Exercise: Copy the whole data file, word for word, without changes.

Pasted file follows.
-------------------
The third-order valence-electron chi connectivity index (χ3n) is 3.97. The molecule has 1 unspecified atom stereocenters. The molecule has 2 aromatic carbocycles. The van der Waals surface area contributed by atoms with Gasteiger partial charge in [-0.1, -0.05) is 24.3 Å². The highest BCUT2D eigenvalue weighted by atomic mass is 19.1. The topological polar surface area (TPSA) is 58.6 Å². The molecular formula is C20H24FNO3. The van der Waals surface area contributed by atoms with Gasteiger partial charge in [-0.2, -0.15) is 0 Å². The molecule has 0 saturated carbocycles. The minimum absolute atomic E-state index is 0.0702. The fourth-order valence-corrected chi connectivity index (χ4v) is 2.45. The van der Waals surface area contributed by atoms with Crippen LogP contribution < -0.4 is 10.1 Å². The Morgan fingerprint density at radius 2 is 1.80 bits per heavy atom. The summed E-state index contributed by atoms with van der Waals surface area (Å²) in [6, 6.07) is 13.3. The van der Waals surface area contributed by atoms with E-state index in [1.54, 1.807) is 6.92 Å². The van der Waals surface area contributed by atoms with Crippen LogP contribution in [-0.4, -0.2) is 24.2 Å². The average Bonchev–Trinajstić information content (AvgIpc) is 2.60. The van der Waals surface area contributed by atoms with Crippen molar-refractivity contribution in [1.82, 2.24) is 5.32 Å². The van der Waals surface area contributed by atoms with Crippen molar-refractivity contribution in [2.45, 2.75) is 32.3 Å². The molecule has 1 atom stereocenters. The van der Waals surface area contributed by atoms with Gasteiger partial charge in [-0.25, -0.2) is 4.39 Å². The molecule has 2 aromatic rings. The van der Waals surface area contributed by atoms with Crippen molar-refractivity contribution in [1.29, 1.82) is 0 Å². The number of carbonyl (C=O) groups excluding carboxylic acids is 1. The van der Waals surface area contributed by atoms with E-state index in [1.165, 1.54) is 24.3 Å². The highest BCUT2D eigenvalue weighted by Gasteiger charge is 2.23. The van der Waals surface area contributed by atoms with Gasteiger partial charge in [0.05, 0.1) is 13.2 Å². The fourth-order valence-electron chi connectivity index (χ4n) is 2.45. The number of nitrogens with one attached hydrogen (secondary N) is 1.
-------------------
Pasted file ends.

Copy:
The third-order valence-electron chi connectivity index (χ3n) is 3.97. The molecule has 1 unspecified atom stereocenters. The molecule has 2 aromatic carbocycles. The van der Waals surface area contributed by atoms with Gasteiger partial charge in [-0.1, -0.05) is 24.3 Å². The highest BCUT2D eigenvalue weighted by atomic mass is 19.1. The topological polar surface area (TPSA) is 58.6 Å². The molecular formula is C20H24FNO3. The van der Waals surface area contributed by atoms with Gasteiger partial charge in [-0.2, -0.15) is 0 Å². The molecule has 0 saturated carbocycles. The minimum absolute atomic E-state index is 0.0702. The fourth-order valence-corrected chi connectivity index (χ4v) is 2.45. The van der Waals surface area contributed by atoms with Crippen LogP contribution < -0.4 is 10.1 Å². The Morgan fingerprint density at radius 2 is 1.80 bits per heavy atom. The summed E-state index contributed by atoms with van der Waals surface area (Å²) in [6, 6.07) is 13.3. The van der Waals surface area contributed by atoms with E-state index in [1.54, 1.807) is 6.92 Å². The van der Waals surface area contributed by atoms with Crippen LogP contribution in [-0.4, -0.2) is 24.2 Å². The average Bonchev–Trinajstić information content (AvgIpc) is 2.60. The van der Waals surface area contributed by atoms with Crippen molar-refractivity contribution in [1.82, 2.24) is 5.32 Å². The van der Waals surface area contributed by atoms with Crippen molar-refractivity contribution in [2.45, 2.75) is 32.3 Å². The molecule has 1 atom stereocenters. The van der Waals surface area contributed by atoms with Gasteiger partial charge in [-0.25, -0.2) is 4.39 Å². The molecule has 2 aromatic rings. The van der Waals surface area contributed by atoms with Crippen molar-refractivity contribution in [1.29, 1.82) is 0 Å². The number of carbonyl (C=O) groups excluding carboxylic acids is 1. The van der Waals surface area contributed by atoms with E-state index in [1.165, 1.54) is 24.3 Å². The highest BCUT2D eigenvalue weighted by Gasteiger charge is 2.23. The van der Waals surface area contributed by atoms with Gasteiger partial charge in [0.05, 0.1) is 13.2 Å². The fourth-order valence-electron chi connectivity index (χ4n) is 2.45. The number of nitrogens with one attached hydrogen (secondary N) is 1.